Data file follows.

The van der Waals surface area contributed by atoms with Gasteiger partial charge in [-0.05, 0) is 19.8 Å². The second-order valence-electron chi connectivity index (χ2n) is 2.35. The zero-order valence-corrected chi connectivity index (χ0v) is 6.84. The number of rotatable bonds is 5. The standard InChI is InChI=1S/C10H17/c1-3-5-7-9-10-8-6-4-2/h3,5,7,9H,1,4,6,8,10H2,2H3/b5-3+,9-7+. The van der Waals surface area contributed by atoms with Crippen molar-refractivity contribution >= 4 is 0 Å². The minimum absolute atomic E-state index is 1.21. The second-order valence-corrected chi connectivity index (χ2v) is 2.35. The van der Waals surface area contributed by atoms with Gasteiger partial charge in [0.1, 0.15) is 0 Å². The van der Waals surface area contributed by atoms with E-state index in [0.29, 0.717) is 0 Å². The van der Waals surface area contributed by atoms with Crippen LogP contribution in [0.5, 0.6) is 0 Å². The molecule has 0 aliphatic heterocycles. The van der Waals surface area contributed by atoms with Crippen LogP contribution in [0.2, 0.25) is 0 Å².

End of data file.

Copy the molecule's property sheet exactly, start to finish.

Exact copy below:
The van der Waals surface area contributed by atoms with Gasteiger partial charge in [-0.05, 0) is 19.8 Å². The second-order valence-electron chi connectivity index (χ2n) is 2.35. The zero-order valence-corrected chi connectivity index (χ0v) is 6.84. The number of rotatable bonds is 5. The standard InChI is InChI=1S/C10H17/c1-3-5-7-9-10-8-6-4-2/h3,5,7,9H,1,4,6,8,10H2,2H3/b5-3+,9-7+. The van der Waals surface area contributed by atoms with Crippen molar-refractivity contribution >= 4 is 0 Å². The minimum absolute atomic E-state index is 1.21. The second-order valence-corrected chi connectivity index (χ2v) is 2.35. The van der Waals surface area contributed by atoms with Gasteiger partial charge in [0.1, 0.15) is 0 Å². The van der Waals surface area contributed by atoms with E-state index in [0.29, 0.717) is 0 Å². The van der Waals surface area contributed by atoms with Crippen LogP contribution in [0.5, 0.6) is 0 Å². The molecule has 0 aliphatic heterocycles. The van der Waals surface area contributed by atoms with Crippen LogP contribution in [0.2, 0.25) is 0 Å².